Chateau de Chaumont, a 10th century chateau, is also near Amboise and worth seeing if you have the time. Not a huge chateau but well maintained and on top of the hill overlooking the Loire River. I think another one of Catherine De Medici’s residences. (That woman stayed at most of the chateaux in the Loire Valley and beyond..seriously.) If it interests you, there is an arboretum to see at an extra fee. I can’t comment on it, since we didn’t have the time (nor the interest) to visit.
We did, however, walk through the small Sunday antique flea market by the river since we had to park there and climb up to the castle, and I even did a bit of shopping in the antique toy car booth.
Chateau de Chambord, the grandeur of this chateaux is its exterior. It is a massive place where you can easily get lost. Every massive room (originally built to be a hunting residence) has a large fireplace and they all start to look alike. It is empty, so you can only appreciate its massiveness and the unusually designed staircase, which that has two entrances. This is significant because it is designed in a way that two people can completely avoid each other by taking the same staircase at the same time from the opposite sides.
I can’t really recommend this city as a must see place. It is most known for where Van Gogh painted his famous The Café painting, that café is now called the Vincent Van Gogh Café. The hotel where we stayed, the Julius Caesar hotel, I suspect the only 5 star hotel in the city, was decorated by La Croix. There is a Roman Theater in this city (as there are in multiple other locations in France) but if you’ve seen one Roman Theater, you’ve seen them all. So keep driving and don’t stop here if you don’t’ have to.
The drive between Amboise to Arles was the longest drive during this trip, six hours long. We picked Arles as the resting place before we head to Cote d’Azur.
Day 6-9: Cote D’Azur
We stopped at Cannes to meet up with several friends traveling here from various places. This was my second time to visit Cannes. The last time I was here was in the late 90s, was during the film festival. I was a student in France at that time with very little knowledge of the Cannes Film Festival. I couldn’t remember much but certainly staying at the J.W. Marriot on the strip beat the accommodations I had back then traveling on a student’s budget, and my companion, who loves to stay at fancy boutique hotels, finally realized why Americans love staying at luxury hotel chains like the J.W. She has converted since..haha!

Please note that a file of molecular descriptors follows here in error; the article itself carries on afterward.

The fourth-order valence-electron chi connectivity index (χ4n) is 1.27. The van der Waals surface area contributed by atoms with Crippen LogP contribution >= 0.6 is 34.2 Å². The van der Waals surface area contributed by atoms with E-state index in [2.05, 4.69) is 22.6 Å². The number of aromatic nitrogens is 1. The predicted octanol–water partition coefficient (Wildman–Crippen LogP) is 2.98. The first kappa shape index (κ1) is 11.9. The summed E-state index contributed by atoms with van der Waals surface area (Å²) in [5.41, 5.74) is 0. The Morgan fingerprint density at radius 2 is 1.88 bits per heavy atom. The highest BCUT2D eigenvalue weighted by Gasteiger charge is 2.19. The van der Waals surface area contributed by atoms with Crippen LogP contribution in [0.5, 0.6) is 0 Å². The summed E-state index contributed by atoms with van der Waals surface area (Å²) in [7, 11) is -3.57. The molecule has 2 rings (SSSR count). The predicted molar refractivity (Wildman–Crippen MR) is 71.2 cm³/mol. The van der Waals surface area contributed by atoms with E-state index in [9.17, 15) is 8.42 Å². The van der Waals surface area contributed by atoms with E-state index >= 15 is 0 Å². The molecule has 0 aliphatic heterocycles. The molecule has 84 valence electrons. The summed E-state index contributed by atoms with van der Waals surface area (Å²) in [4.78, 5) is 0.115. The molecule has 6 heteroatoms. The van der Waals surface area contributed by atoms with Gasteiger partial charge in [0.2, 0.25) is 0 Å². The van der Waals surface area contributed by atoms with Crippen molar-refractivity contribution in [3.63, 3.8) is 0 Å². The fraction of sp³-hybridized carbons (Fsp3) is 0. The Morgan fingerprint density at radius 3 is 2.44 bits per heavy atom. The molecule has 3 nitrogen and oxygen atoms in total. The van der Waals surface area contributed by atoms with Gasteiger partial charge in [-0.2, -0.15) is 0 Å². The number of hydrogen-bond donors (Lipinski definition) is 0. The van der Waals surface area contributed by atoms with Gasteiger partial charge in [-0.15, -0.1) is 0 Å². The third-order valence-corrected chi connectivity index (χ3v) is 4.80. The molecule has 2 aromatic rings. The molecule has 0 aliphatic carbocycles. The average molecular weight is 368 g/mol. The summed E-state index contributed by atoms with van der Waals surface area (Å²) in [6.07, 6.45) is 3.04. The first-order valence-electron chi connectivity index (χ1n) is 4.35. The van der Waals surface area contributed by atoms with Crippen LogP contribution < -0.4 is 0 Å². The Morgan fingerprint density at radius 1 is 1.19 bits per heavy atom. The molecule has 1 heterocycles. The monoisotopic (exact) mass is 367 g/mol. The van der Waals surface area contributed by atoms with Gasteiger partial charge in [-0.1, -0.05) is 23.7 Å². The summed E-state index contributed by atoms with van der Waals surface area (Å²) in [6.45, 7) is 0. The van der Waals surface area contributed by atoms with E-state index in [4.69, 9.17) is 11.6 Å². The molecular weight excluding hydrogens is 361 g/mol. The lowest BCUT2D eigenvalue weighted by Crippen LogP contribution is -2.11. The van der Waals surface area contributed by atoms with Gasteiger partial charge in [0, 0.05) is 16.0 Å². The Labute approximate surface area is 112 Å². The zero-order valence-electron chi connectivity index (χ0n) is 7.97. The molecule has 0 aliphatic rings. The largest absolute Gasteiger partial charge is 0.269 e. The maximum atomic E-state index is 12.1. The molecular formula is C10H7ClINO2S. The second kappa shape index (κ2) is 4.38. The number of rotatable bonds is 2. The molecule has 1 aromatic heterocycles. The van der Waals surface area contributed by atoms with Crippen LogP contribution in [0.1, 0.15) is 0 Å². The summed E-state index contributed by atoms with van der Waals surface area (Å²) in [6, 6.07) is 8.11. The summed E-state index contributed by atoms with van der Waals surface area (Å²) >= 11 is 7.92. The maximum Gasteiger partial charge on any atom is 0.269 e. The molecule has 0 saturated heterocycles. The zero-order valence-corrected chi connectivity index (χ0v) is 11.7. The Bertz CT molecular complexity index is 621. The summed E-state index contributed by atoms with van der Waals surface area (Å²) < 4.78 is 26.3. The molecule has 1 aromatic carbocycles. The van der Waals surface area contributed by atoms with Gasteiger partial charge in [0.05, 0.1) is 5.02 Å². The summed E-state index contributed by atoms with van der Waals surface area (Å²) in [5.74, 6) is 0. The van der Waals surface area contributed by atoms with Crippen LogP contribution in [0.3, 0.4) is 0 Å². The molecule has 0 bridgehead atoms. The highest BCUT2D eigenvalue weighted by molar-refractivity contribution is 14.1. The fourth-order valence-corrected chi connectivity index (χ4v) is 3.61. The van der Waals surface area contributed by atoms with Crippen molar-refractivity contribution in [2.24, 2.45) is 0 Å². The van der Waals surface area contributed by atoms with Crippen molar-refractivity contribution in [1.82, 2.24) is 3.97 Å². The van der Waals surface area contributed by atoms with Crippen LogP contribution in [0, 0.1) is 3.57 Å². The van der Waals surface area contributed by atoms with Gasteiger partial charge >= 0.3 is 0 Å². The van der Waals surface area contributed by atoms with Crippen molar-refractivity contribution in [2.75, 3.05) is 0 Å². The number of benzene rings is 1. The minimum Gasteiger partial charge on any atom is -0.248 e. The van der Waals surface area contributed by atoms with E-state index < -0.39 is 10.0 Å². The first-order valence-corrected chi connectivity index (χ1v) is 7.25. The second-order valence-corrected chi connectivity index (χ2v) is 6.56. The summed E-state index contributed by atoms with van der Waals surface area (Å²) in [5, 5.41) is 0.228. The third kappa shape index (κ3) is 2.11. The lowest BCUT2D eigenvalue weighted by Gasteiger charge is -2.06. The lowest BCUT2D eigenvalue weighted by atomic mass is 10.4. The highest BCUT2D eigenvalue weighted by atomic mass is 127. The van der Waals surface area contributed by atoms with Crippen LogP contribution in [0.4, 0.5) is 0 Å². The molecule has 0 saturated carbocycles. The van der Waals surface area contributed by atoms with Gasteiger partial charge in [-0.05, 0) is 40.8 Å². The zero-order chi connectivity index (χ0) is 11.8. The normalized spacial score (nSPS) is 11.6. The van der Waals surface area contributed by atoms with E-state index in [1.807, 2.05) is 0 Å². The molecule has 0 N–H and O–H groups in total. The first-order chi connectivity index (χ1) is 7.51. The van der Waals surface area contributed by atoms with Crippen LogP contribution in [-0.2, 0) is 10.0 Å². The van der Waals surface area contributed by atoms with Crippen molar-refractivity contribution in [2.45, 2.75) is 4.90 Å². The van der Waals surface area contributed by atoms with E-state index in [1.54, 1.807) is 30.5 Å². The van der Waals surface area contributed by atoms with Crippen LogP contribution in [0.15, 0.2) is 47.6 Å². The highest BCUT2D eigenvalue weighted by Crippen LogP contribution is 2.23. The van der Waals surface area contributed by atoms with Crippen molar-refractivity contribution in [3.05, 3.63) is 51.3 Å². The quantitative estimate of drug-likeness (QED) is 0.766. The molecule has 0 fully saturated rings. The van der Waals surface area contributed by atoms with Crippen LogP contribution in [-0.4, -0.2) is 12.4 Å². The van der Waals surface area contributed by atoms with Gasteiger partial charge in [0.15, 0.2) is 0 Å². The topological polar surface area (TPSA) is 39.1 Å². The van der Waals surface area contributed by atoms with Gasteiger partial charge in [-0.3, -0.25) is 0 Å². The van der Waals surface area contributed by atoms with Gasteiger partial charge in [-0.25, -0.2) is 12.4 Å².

While here, we visited St. Tropez, Antibes, Eze, Monte Carlo, and Monte. Antibes was very cute and charming with a long cafe/restaurant street that runs in the center of town. St. Tropez was overrated and nothing like what I expected. I suspect staying here on a yacht must have a different impact and perhaps the experience I was ‘expecting.’
Monte Carlo is a must see but for some reason each time I visit, I forget my passport, which is required to get into the casino. Next time! Walk around Monte Carlo a bit. One of, if not the smallest churches is located at the bottom of the hill near the casino. I remembered this church from my first time here. Visiting the palace and the changing of the guards is another tourist attraction- as I recollect from my first visit.
Monte is the last French city before Italy but again it felt short of the hype and the recommendations a friend had made. Not as charming as I expected. Eze, a charming hilltop town on the Cote d’Azur, on the other hand, did not disappoint. It is a must see! Wear comfortable shoes. Take time to walk up the cobble stone pathways of its medieval village to the top of the hill (nope.. no cars). Go to the Chateau de La Chevre (Golden Goat hotel) and have a drink in the restaurant overlooking the view.
Driving along the coast towards Eze, has a jaw dropping view! Don’t miss it.
Day 10: Gorde
Probably our most luxurious stay of the entire trip, though I had to laugh at ourselves, since we were the only two non-honeymooners or adults under the age of 60 staying here. A very nice resort and spa with a Michelin Star restaurant. It is too nice for just a one day stay but we hadn’t planned on more time here. The attraction of Gorde, is its medieval town with small narrow walkways from the bottom to the top of the hill. Our resort was on the nearby hilltop with a view of ‘Gorde’ itself. It was magical and charming.
You can also visit the Senanque Abbey only a couple of miles down the road if you are interested in the history, and also seeing some of the lavender fields this area is known for (with lots and lots of bees of course). Somehow you never see the bees in all the glossy pictures of the beautiful girl walking or jumping in the lush lavender fields. I wonder how many bee stings had to be photo shopped. Well, I took one too, but it just doesn’t look as glamorous, does it?!
The monks still live here and collect lavender, which is one of the top selling items of the region. But to go inside the Abbey, it is restricted to certain hours, and you must be decently dressed, so cover up if you intend to go here. Tourists and buses from nearby places flock here after 10 am. If you want to bypass the madness, go early.